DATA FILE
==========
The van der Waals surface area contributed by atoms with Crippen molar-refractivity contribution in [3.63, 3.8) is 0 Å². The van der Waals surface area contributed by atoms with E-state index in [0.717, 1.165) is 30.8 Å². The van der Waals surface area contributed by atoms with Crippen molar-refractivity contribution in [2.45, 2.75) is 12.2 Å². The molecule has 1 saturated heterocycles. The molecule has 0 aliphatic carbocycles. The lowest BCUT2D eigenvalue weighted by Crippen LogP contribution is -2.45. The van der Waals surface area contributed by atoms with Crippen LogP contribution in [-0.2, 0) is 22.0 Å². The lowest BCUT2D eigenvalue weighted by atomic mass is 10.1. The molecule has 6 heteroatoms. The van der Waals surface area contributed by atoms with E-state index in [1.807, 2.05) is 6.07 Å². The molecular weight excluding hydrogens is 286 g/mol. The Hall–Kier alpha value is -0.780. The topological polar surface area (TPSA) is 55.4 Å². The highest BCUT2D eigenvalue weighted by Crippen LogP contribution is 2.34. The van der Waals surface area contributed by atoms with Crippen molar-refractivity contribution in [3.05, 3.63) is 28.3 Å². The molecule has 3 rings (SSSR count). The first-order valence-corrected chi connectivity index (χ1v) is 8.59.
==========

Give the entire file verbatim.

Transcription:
The van der Waals surface area contributed by atoms with Crippen molar-refractivity contribution in [3.63, 3.8) is 0 Å². The van der Waals surface area contributed by atoms with E-state index in [0.717, 1.165) is 30.8 Å². The van der Waals surface area contributed by atoms with Crippen molar-refractivity contribution in [2.45, 2.75) is 12.2 Å². The molecule has 1 saturated heterocycles. The molecule has 0 aliphatic carbocycles. The lowest BCUT2D eigenvalue weighted by Crippen LogP contribution is -2.45. The van der Waals surface area contributed by atoms with Crippen LogP contribution in [-0.2, 0) is 22.0 Å². The lowest BCUT2D eigenvalue weighted by atomic mass is 10.1. The molecule has 6 heteroatoms. The van der Waals surface area contributed by atoms with E-state index in [1.807, 2.05) is 6.07 Å². The molecular weight excluding hydrogens is 286 g/mol. The Hall–Kier alpha value is -0.780. The topological polar surface area (TPSA) is 55.4 Å². The highest BCUT2D eigenvalue weighted by Crippen LogP contribution is 2.34. The van der Waals surface area contributed by atoms with Crippen molar-refractivity contribution in [3.05, 3.63) is 28.3 Å². The molecule has 3 rings (SSSR count). The first-order valence-corrected chi connectivity index (χ1v) is 8.59.